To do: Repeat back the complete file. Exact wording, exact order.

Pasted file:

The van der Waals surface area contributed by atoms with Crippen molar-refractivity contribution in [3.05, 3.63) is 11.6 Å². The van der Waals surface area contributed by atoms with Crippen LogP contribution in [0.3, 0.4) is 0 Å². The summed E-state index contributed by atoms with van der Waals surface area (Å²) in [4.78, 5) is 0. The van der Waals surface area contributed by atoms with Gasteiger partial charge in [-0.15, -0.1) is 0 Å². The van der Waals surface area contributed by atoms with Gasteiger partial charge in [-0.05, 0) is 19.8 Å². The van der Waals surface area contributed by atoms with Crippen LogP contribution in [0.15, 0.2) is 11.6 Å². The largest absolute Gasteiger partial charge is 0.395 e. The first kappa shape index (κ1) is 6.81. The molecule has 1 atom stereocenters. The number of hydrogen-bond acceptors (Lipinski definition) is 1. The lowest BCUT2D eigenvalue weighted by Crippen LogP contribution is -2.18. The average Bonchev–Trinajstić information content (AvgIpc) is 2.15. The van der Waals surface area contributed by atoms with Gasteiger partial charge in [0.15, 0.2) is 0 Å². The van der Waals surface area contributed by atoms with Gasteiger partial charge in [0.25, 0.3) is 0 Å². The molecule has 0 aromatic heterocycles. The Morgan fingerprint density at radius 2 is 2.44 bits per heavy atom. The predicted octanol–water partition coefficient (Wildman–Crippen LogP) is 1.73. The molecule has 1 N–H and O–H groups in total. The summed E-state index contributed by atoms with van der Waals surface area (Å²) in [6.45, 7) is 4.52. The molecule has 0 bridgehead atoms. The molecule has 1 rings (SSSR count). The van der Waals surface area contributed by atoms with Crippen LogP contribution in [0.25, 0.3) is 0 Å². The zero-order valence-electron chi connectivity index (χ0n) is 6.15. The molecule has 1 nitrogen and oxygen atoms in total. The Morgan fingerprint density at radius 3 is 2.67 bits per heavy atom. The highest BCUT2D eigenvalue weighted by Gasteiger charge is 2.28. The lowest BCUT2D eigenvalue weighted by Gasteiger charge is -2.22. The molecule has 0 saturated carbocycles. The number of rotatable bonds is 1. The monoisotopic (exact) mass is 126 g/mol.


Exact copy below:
The van der Waals surface area contributed by atoms with Crippen molar-refractivity contribution in [3.05, 3.63) is 11.6 Å². The van der Waals surface area contributed by atoms with Crippen LogP contribution in [0.3, 0.4) is 0 Å². The summed E-state index contributed by atoms with van der Waals surface area (Å²) in [4.78, 5) is 0. The van der Waals surface area contributed by atoms with Gasteiger partial charge in [-0.15, -0.1) is 0 Å². The van der Waals surface area contributed by atoms with Gasteiger partial charge in [-0.05, 0) is 19.8 Å². The van der Waals surface area contributed by atoms with Crippen LogP contribution in [0.15, 0.2) is 11.6 Å². The largest absolute Gasteiger partial charge is 0.395 e. The first kappa shape index (κ1) is 6.81. The molecule has 1 atom stereocenters. The number of hydrogen-bond acceptors (Lipinski definition) is 1. The lowest BCUT2D eigenvalue weighted by Crippen LogP contribution is -2.18. The average Bonchev–Trinajstić information content (AvgIpc) is 2.15. The van der Waals surface area contributed by atoms with Gasteiger partial charge in [0.15, 0.2) is 0 Å². The van der Waals surface area contributed by atoms with Gasteiger partial charge in [0.25, 0.3) is 0 Å². The molecule has 0 aromatic heterocycles. The Morgan fingerprint density at radius 2 is 2.44 bits per heavy atom. The predicted octanol–water partition coefficient (Wildman–Crippen LogP) is 1.73. The molecule has 1 N–H and O–H groups in total. The summed E-state index contributed by atoms with van der Waals surface area (Å²) in [6.45, 7) is 4.52. The molecule has 0 bridgehead atoms. The molecule has 1 rings (SSSR count). The van der Waals surface area contributed by atoms with Crippen LogP contribution in [0.25, 0.3) is 0 Å². The zero-order valence-electron chi connectivity index (χ0n) is 6.15. The molecule has 1 nitrogen and oxygen atoms in total. The Morgan fingerprint density at radius 3 is 2.67 bits per heavy atom. The highest BCUT2D eigenvalue weighted by Gasteiger charge is 2.28. The lowest BCUT2D eigenvalue weighted by Gasteiger charge is -2.22. The molecule has 0 saturated carbocycles. The number of rotatable bonds is 1. The monoisotopic (exact) mass is 126 g/mol.